David L. Katz, MD, MPH, FACP, is an internationally renowned authority on nutrition, weight management, and the prevention of chronic disease, and an internationally recognized leader in integrative medicine and patient-centered care.

Just Oncology
Richard Just, MD, ACP Member, has 36 years in clinical practice of hematology and medical oncology. His blog is a joint publication with Gregg Masters, MPH.

Kevin Pho, MD, ACP Member, offers one of the Web's definitive sites for influential health commentary.

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Michael Kirsch, MD, FACP, addresses the joys and challenges of medical practice, including controversies in the doctor-patient relationship, medical ethics and measuring medical quality. When he's not writing, he's performing colonoscopies.

Medical Lessons
Elaine Schattner, MD, FACP, shares her ideas on education, ethics in medicine, health care news and culture. Her views on medicine are informed by her past experiences in caring for patients, as a researcher in cancer immunology, and as a patient who's had breast cancer.

Mired in MedEd
Alexander M. Djuricich, MD, FACP, is the Associate Dean for Continuing Medical Education (CME), and a Program Director in Medicine-Pediatrics at the Indiana University School of Medicine in Indianapolis, where he blogs about medical education.

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Rob Lamberts, MD, ACP Member, a med-peds and general practice internist, returns with "volume 2" of his personal musings about medicine, life, armadillos and Sasquatch at More Musings (of a Distractible Kind).

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Kimberly Manning, MD, FACP, reflects on the personal side of being a doctor in a community hospital in Atlanta.

The Blog of Paul Sufka
Paul Sufka, MD, ACP Member, is a board certified rheumatologist in St. Paul, Minn. He was a chief resident in internal medicine with the University of Minnesota and then completed his fellowship training in rheumatology in June 2011 at the University of Minnesota Department of Rheumatology. His interests include the use of technology in medicine.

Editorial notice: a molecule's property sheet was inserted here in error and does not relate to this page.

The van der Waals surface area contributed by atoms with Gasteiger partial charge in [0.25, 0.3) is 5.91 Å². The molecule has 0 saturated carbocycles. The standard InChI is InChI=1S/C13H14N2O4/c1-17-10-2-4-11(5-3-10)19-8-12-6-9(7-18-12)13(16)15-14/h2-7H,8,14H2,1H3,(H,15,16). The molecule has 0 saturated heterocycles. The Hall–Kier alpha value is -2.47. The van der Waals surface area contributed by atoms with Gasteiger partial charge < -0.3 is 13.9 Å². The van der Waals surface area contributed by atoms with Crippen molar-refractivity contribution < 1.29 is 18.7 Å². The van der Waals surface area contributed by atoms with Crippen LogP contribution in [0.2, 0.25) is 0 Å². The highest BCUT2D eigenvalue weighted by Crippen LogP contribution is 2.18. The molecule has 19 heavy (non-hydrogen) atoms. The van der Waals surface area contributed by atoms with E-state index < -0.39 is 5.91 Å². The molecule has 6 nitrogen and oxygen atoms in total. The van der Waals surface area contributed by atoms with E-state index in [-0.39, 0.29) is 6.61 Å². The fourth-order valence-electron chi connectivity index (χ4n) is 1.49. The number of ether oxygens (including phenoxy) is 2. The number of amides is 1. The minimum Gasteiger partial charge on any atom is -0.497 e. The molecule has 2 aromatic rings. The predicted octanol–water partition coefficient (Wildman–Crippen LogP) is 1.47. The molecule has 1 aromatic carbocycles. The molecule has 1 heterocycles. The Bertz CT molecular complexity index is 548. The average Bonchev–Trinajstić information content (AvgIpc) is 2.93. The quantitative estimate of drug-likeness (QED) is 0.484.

Technology in (Medical) Education
Neil Mehta, MBBS, MS, FACP, is interested in use of technology in education, social media and networking, practice management and evidence-based medicine tools, personal information and knowledge management.

Peter A. Lipson, MD
Peter A. Lipson, MD, ACP Member, is a practicing internist and teaching physician in Southeast Michigan. The blog, which has been around in various forms since 2007, offers musings on the intersection of science, medicine, and culture.

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Janice Boughton, MD, FACP, practiced internal medicine for 20 years before adopting a career in hospital and primary care medicine as a locum tenens physician. She lives in Idaho when not traveling.

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Daniel Ginsberg, MD, FACP, is an internal medicine physician who has avidly applied computers to medicine since 1986, when he first wrote medically oriented computer programs. He is in practice in Tacoma, Washington.

Other blogs of note:

American Journal of Medicine
Also known as the Green Journal, the American Journal of Medicine publishes original clinical articles of interest to physicians in internal medicine and its subspecialities, both in academia and community-based practice.

Clinical Correlations
A collaborative medical blog started by Neil Shapiro, MD, ACP Member, associate program director at New York University Medical Center's internal medicine residency program. Faculty, residents and students contribute case studies, mystery quizzes, news, commentary and more.

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The Public Library of Science's open access materials include a blog.

White Coat Rants
One of the most popular anonymous blogs written by an emergency room physician.